There was also a ritual dance and chanting involved. Dad would suddenly slam the palms of his hands against his forehead, shoot to his feet, and pace quickly around the room, all the while repeating, “There’s no justice in the world!” I’ve added banging my head against the computer screen to the routine; somehow, I know he’d approve.

My tax day weapon of choice is TurboTax. It figures the amount you owe by asking a series of strange, seemingly disjointed questions. If you give the answer it wants, it asks another question to determine if you qualify for a particular deduction. If not, you’re out of luck. For example:

Q: Between June 9 and September 3, 2012, did you purchase any beer from a domestic retailer to be used solely for personal consumption?

A: Why, yes I did.

Q: (So far so good.) Between June 9 and September 3, 2012, did you consider purchasing a team of Clydesdales to assist you in transporting your beer?

A: Yes. (Hey, what foamophile hasn’t dreamt of that?)

Q: If you had purchased Clydesdales at any time during 2012, would you have grazed them in Puerto Rico, Micronesia, or American Samoa?

A: (Coin Flip.) No.

Sorry. You do not qualify for the American Protectorates Clydesdale Reduction Deduction.

Me: “There’s no justice in the world!”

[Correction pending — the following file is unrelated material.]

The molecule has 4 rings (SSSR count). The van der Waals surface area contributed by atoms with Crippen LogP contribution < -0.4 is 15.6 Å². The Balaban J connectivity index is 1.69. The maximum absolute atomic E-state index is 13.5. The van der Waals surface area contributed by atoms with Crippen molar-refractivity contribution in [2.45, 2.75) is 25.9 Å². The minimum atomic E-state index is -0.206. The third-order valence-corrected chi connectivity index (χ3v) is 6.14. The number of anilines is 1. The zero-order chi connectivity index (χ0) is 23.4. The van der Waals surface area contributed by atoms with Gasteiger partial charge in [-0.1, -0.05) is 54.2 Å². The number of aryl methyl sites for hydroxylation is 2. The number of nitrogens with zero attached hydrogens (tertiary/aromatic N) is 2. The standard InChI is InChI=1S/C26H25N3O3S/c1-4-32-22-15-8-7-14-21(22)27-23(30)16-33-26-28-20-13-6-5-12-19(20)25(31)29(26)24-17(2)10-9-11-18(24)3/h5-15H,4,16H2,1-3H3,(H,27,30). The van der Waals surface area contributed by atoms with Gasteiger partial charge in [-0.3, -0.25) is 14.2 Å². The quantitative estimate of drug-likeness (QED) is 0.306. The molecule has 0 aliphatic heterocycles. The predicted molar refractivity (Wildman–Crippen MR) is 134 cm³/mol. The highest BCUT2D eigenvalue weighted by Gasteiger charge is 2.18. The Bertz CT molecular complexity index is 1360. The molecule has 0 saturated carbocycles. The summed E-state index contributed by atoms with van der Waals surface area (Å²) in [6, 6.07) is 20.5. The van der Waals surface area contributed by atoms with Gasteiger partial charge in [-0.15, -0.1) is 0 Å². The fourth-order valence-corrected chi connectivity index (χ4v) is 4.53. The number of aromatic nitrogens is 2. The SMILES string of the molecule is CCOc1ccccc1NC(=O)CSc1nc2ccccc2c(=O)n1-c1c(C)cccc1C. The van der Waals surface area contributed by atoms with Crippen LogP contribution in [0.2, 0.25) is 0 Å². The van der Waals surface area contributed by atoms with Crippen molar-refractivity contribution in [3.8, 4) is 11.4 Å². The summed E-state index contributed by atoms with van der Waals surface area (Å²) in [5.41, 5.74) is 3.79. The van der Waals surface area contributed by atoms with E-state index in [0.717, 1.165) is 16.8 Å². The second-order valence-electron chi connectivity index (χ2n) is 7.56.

Thanks for nothing, TurboTax. And you too, Doug Shulman, O Wise and Wonderful Wizard of the IRS.

Why I Fell For Notre Dame Football Coach, Charlie Weis, In 2005

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Cheer, cheer for old Notre Dame. Wake up the echoes cheering her name, send the volley cheer on high, shake down the thunder from the sky. What though the odds be great or small old Notre Dame will win over all, while her loyal sons are marching onward to victory—-Notre Dame Fight Song 

It wasn’t until I was kneeling in front of the TV pounding my fist on the floor that I figured it out. It was October 15, 2005 and Notre Dame had just lost to USC, the #1 team in the country, thanks to some last second heroics by their Heisman Trophy quarterback. USC had won 27 in a row, so the loss wasn’t really unexpected. But for all 4 quarters I kept thinking that something about this game was different.

I became a Notre Dame fan several years after they won the last of their 11 national championships in 1988. My Notre Dame teams meant well, behaved well, were overly prone to helping opposing players to their feet, and consistently lost every game that actually meant something. They fit in well with my two other obsessions: the Astros and the Oilers (RIP).